A Go Green Committee has developed and monitors a climate action strategic plan to help CLBC reduce its carbon footprint. The primary focus of CLBC’s emission reduction activities is through the use of Go Green office leads who conduct “Go Green” audits in each office and coordinate environmentally friendly work practices. CLBC also offers a GoodLife program for its staff who can earn redeemable points. A component of this program encourages staff to promote carbon neutrality. Examples include recycling and taking the stairs. Participation has increased by 30% since 2010.
CLBC remains committed to being carbon neutral; this is in keeping with its vision of enabling adults with developmental disabilities to lead “good lives in welcoming communities”. During the next three years, CLBC will continue to focus its climate action strategies on reducing staff travel, improving the use of communication technologies and supporting its network of “go green” office leads to promote environmentally friendly work practices.
The provincial government has legislated that BC will reduce greenhouse gas emissions by at least 33 per cent below current levels by 2020. Government also committed to ensuring that ministries, crown corporations, and other public sector organizations, including school boards and health authorities would be carbon neutral by 2010.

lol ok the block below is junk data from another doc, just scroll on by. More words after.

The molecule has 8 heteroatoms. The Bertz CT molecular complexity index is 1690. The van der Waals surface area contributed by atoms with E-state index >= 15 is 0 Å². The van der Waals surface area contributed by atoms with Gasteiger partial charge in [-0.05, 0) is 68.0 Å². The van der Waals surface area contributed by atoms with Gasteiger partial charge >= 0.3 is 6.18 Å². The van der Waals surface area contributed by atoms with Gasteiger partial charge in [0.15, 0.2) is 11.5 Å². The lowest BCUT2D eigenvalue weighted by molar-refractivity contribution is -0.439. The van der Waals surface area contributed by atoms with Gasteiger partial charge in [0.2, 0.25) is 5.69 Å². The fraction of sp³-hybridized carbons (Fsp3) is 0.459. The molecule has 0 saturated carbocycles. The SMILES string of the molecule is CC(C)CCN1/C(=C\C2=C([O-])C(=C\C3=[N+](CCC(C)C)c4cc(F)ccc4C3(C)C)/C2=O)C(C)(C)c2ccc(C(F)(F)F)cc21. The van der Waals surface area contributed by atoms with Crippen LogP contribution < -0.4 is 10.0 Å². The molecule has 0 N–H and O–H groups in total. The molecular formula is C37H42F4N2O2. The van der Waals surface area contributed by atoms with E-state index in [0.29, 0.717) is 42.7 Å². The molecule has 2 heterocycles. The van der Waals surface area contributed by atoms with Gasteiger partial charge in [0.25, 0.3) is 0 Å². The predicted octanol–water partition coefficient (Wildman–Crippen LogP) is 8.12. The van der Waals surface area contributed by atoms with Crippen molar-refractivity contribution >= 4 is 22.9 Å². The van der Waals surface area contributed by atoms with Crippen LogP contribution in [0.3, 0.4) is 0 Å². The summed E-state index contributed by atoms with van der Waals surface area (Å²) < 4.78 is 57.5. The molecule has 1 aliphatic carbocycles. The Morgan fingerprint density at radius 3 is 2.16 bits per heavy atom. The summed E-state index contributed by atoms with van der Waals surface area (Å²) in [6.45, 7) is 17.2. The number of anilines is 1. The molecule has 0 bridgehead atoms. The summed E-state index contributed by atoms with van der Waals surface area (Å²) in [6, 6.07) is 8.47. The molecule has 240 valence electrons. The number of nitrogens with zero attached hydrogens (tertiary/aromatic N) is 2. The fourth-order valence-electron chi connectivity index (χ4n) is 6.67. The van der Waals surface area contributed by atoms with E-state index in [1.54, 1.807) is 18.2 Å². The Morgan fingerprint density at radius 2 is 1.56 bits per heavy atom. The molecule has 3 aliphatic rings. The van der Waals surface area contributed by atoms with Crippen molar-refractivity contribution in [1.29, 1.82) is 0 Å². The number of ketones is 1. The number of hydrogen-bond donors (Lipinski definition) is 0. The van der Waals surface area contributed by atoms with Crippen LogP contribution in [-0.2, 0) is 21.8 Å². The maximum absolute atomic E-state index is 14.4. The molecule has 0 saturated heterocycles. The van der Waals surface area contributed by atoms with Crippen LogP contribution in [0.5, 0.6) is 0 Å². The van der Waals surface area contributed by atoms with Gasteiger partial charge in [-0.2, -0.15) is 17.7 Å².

A carbon footprint is the total amount of greenhouse gases produced to support an organization’s activities and is usually expressed in equivalent tons of carbon dioxide (CO2). Initial research indicates government’s carbon footprint is made up of the following:
- 50 per cent: facilities
- 35 per cent: vehicles
- 15 per cent: travel/IT and other procurement activities
Each of us also produces carbon in our personal lives; the activities below add 1 kg of CO2 to our personal carbon footprint:
- Travelling by public transportation (train or bus) a distance of 10 – 12 km
- Driving your car a distance of 6 km (assuming 7.3 litres of gas per 100 km)
- Flying in a plane a distance of 2.2 km
- Operating your computer for 32 hours (60 Watt consumption assumed)
- Producing five plastic bags or two plastic bottles
- Producing one third of a cheeseburger (production of each burger emits 3.1 kg of CO2)
Tips & Tricks
We need to think about different ways to reduce our carbon footprint – both at work and in our personal lives. Being carbon neutral means finding and maintaining a balance between producing and using carbon! The document below contains practical tips and tricks.
Go Green Tips & Tricks (60KB pdf)
Do you have any interesting Go Green tips? Please send your contributions to Tess.Letailleur@gov.bc.ca
Links of Interest
TreeHugger – A Discovery Company
TreeHugger strives to be a one-stop shop for green news, solutions, and product information.
What is a transition town, village, city, forest or island?
It all starts off when a small collection of motivated individuals within a community come together with a shared concern: how can our community respond to the challenges, and opportunities, of Peak Oil and Climate Change?
Bullfrog Power – An alternative clean, green energy source
Buying renewable electricity is an easy, powerful and affordable way to reduce your environmental impact, cause new renewable generation to be built locally, and create a cleaner world for today and tomorrow. Bullfrog Power provides Ontario, Alberta and BC with a 100% green electricity choice that comes exclusively from certified low impact wind and hydro facilities.